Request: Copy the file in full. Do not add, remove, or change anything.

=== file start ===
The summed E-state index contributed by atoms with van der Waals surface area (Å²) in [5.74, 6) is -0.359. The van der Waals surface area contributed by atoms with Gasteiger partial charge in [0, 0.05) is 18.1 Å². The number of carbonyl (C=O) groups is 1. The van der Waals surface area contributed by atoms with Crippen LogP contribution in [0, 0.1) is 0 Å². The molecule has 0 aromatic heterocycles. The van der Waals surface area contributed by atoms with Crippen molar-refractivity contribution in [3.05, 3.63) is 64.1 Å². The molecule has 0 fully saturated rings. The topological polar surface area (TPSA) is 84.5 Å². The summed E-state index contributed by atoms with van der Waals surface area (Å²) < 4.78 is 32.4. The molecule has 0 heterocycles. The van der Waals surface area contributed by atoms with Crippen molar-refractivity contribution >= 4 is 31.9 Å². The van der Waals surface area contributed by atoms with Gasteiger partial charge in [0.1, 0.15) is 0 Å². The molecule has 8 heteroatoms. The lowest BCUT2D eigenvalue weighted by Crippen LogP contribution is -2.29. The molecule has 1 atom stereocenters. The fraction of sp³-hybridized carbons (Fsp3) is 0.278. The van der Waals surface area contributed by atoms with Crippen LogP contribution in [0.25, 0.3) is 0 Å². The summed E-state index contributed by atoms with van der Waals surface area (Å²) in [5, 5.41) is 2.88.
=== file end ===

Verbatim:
The summed E-state index contributed by atoms with van der Waals surface area (Å²) in [5.74, 6) is -0.359. The van der Waals surface area contributed by atoms with Gasteiger partial charge in [0, 0.05) is 18.1 Å². The number of carbonyl (C=O) groups is 1. The van der Waals surface area contributed by atoms with Crippen LogP contribution in [0, 0.1) is 0 Å². The molecule has 0 aromatic heterocycles. The van der Waals surface area contributed by atoms with Crippen molar-refractivity contribution in [3.05, 3.63) is 64.1 Å². The molecule has 0 fully saturated rings. The topological polar surface area (TPSA) is 84.5 Å². The summed E-state index contributed by atoms with van der Waals surface area (Å²) < 4.78 is 32.4. The molecule has 0 heterocycles. The van der Waals surface area contributed by atoms with Crippen molar-refractivity contribution >= 4 is 31.9 Å². The van der Waals surface area contributed by atoms with Gasteiger partial charge in [0.1, 0.15) is 0 Å². The molecule has 8 heteroatoms. The lowest BCUT2D eigenvalue weighted by Crippen LogP contribution is -2.29. The molecule has 1 atom stereocenters. The fraction of sp³-hybridized carbons (Fsp3) is 0.278. The van der Waals surface area contributed by atoms with Crippen LogP contribution in [0.25, 0.3) is 0 Å². The summed E-state index contributed by atoms with van der Waals surface area (Å²) in [5, 5.41) is 2.88.